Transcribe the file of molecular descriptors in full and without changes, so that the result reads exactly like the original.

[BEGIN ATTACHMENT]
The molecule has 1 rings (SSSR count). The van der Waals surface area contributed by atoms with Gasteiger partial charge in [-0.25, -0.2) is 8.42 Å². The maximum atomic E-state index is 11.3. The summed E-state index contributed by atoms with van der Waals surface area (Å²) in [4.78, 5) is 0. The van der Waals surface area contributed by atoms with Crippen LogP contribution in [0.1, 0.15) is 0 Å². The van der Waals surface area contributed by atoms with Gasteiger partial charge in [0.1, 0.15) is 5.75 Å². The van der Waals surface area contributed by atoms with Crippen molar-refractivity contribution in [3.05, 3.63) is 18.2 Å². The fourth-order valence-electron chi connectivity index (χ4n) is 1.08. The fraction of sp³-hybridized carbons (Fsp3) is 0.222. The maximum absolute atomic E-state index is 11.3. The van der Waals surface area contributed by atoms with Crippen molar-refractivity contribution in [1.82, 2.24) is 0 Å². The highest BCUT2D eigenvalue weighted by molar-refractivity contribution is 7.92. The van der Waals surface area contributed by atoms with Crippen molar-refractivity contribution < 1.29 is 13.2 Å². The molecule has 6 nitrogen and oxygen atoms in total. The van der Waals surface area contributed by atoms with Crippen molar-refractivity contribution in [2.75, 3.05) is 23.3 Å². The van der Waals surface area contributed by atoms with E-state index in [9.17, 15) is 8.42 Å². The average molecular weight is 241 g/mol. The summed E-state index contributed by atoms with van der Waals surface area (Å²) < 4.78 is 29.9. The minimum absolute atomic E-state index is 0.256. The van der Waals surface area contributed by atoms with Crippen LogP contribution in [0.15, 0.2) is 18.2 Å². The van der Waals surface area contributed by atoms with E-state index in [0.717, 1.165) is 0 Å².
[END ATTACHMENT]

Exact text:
The molecule has 1 rings (SSSR count). The van der Waals surface area contributed by atoms with Gasteiger partial charge in [-0.25, -0.2) is 8.42 Å². The maximum atomic E-state index is 11.3. The summed E-state index contributed by atoms with van der Waals surface area (Å²) in [4.78, 5) is 0. The van der Waals surface area contributed by atoms with Crippen LogP contribution in [0.1, 0.15) is 0 Å². The van der Waals surface area contributed by atoms with Gasteiger partial charge in [0.1, 0.15) is 5.75 Å². The van der Waals surface area contributed by atoms with Crippen molar-refractivity contribution in [3.05, 3.63) is 18.2 Å². The fourth-order valence-electron chi connectivity index (χ4n) is 1.08. The fraction of sp³-hybridized carbons (Fsp3) is 0.222. The maximum absolute atomic E-state index is 11.3. The van der Waals surface area contributed by atoms with Crippen molar-refractivity contribution in [1.82, 2.24) is 0 Å². The highest BCUT2D eigenvalue weighted by molar-refractivity contribution is 7.92. The van der Waals surface area contributed by atoms with Crippen molar-refractivity contribution < 1.29 is 13.2 Å². The molecule has 6 nitrogen and oxygen atoms in total. The van der Waals surface area contributed by atoms with Crippen molar-refractivity contribution in [2.75, 3.05) is 23.3 Å². The van der Waals surface area contributed by atoms with E-state index in [9.17, 15) is 8.42 Å². The average molecular weight is 241 g/mol. The summed E-state index contributed by atoms with van der Waals surface area (Å²) < 4.78 is 29.9. The minimum absolute atomic E-state index is 0.256. The van der Waals surface area contributed by atoms with Crippen LogP contribution in [0.15, 0.2) is 18.2 Å². The van der Waals surface area contributed by atoms with E-state index in [0.717, 1.165) is 0 Å².